Guest post by Lina Malcoci, communication officer, KHSIMA
The scene is set for conflict and exclusion in a school classroom. The characters – an aggressive teacher, a student with behavioral challenges, a concerned parent, two children who use wheelchairs and a few classmates with discriminatory attitudes – take their places on the stage.
The show begins. As I watched the scene unfold, I realized that what was happening on stage has been acted out in real life many times. The teacher reminded me of my physics teacher when I was in school. The boy in the wheelchair looked like a boy I used to see in the neighboring district. And the classmates… Has anyone ever had a perfect relationship with all of their classmates?
As a spectator, it seems easier to come up with solutions to the problems being enacted on stage. In this particular drama, the spectators are encouraged to get up on stage and take part in finding solutions.
This type of play is called a Social Drama, and it is a creative way to bring social problems to the stage and invite the audience to enter the scene, find a solution, and change the course of action. The use of Social Drama can be a powerful source of learning and attitudinal change, and is being used to help communities think about how to fully welcome and include everyone, including people with disabilities, into everyday life.
Recently, I had the opportunity to attend a training in Social Drama with eleven other young people. Delivered by Oxana Buzovici, the training took us out of the world of rules. We entered a world of memories and dreams, sharing our feelings and experiences. It made us more flexible and more open to connections. We looked into the corners of our minds to discover the social stereotypes and beliefs that we hold that may never have been examined and challenged.
The most beautiful moment in this training was when we found a new world in others, with resources and talents they never suspected they had. The art of discovery, the return to wonder and the fact that there is always a solution are the most beautiful things I learned from this training.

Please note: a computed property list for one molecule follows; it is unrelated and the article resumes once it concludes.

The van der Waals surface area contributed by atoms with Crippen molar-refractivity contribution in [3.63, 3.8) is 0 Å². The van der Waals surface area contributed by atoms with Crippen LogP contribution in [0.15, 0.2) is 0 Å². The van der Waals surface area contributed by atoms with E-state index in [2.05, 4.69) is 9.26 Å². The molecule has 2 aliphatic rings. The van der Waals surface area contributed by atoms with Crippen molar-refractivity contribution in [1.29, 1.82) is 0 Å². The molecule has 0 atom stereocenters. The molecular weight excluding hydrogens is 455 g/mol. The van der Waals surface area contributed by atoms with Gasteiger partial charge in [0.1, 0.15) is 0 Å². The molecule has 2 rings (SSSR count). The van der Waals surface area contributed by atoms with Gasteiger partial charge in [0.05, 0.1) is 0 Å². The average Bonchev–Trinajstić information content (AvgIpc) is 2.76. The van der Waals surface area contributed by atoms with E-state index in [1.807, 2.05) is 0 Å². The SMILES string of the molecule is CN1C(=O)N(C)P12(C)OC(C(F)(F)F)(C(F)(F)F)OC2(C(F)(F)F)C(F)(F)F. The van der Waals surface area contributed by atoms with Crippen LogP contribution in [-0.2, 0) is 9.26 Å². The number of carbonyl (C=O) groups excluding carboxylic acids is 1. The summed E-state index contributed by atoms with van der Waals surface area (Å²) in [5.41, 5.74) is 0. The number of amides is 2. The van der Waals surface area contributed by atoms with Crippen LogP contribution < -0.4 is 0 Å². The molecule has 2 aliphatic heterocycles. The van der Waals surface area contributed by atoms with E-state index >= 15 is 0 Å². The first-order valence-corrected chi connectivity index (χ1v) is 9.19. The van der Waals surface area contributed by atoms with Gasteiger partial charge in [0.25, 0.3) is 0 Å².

One of the outcomes of our training was to develop a theater performance in Social Drama, with the intent of changing the attitude of students toward their classmates with intellectual and physical disabilities. Following their involvement with the Social Drama, it is our hope that children will recognize their own stereotypes and assumptions about what it means to have a disability, and get directly involved in finding a solution.
We will perform this play in fifteen schools in the country where school inclusion is being implemented and equal access to education is required for all children. These theatrical performances will take place specifically to support and promote the inclusion of all children in school.
In Moldova, the practice of Social Drama is being applied for the first time with the aim of improving the lives of people with intellectual disabilities. It is part of the Fight Against Discrimination of People with Intellectual Disabilities, with common efforts of the Joint Media Strategy Group project. The project is being implemented by Keystone Human Services International Moldova Association through the Community for All-Moldova Program, with support by the Equality and Civic Engagement Program of the Soros Foundation-Moldova and the Open Society Foundations Health Media Initiative.